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Role of genomics in translational research for Parkinson's disease.

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Biochem Biophys Res Commun 2014 Jun;

Authors: Kazunari Sekiyama, Yoshiki Takamatsu, Masaaki Waragai, Makoto Hashimoto

Research on Parkinson's disease (PD) has made remarkable progress in recent decades, due largely to new genomic technologies, such as high throughput sequencing and microarray analyses. Since the discovery of a linkage of a missense mutation of the ?-synuclein (?S) gene to a rare familial dominant form of PD in 1996, positional cloning and characterization of a number of familial PD risk factors have established a hypothesis that aggregation of ?S may play a major role in the pathogenesis of PD. Furthermore, dozens of sensitizing alleles related to the disease have been identified by genome wide association studies (GWAS) and meta-GWAS, contributing to a better understanding of the pathological mechanisms of sporadic PD. Thus, the knowledge obtained from the association studies will be valuable for "the personal genome" of PD. Besides summarizing such progress, this paper focuses on the role of microRNAs in the field of PD research, since microRNAs might be promising as a biomarker and as a therapeutic reagent for PD. We further refer to a recent view that neurodegenerative diseases, including PD, coexist with metabolic disorders and are stimulated by type II diabetes, the most common disease among elderly populations. The development of genomic approaches may potentially contribute to therapeutic intervention for PD.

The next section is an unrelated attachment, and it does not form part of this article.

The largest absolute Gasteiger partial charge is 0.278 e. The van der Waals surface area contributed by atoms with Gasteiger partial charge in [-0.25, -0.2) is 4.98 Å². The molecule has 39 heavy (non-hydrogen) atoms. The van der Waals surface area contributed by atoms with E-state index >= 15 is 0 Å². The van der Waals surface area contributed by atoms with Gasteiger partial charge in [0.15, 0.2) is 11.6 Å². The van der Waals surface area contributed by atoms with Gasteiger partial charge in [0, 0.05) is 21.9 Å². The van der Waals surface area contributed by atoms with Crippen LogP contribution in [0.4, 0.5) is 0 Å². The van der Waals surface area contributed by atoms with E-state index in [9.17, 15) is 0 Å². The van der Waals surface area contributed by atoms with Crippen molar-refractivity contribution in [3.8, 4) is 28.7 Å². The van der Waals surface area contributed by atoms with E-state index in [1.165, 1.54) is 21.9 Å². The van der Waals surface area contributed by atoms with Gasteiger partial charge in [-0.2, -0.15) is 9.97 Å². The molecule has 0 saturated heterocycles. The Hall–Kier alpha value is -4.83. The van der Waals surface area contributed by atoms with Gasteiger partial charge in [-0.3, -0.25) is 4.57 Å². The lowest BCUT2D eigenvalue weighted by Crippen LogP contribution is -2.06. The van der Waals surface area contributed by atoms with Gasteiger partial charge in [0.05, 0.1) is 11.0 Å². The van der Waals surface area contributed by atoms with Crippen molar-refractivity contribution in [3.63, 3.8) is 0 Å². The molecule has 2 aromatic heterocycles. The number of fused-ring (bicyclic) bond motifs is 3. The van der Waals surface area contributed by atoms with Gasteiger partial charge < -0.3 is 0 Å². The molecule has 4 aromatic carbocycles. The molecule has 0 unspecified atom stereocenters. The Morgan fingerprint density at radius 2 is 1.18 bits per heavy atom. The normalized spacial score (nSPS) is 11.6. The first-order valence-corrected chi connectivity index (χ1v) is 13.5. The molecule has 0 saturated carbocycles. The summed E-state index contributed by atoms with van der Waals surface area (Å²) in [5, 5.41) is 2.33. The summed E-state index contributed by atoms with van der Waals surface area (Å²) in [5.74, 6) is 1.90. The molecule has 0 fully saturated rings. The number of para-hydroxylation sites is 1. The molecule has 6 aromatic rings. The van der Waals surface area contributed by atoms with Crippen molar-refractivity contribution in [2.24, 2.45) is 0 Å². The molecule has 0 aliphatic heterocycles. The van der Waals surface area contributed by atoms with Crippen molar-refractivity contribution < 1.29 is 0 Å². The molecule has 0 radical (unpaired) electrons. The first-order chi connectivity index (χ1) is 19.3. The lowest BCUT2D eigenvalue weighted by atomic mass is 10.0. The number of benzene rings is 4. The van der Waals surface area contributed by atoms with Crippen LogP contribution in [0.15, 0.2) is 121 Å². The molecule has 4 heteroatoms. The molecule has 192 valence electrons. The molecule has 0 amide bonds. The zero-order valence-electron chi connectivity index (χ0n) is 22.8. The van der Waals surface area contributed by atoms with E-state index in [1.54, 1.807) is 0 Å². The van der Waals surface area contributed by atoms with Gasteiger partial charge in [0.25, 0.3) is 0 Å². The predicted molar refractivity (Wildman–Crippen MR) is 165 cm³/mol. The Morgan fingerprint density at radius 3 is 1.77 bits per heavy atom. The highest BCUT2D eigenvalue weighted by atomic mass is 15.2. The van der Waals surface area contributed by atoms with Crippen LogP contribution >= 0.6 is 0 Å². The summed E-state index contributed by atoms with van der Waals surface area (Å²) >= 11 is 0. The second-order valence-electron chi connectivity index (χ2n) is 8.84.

PMID: 24950403 [PubMed - as supplied by publisher]

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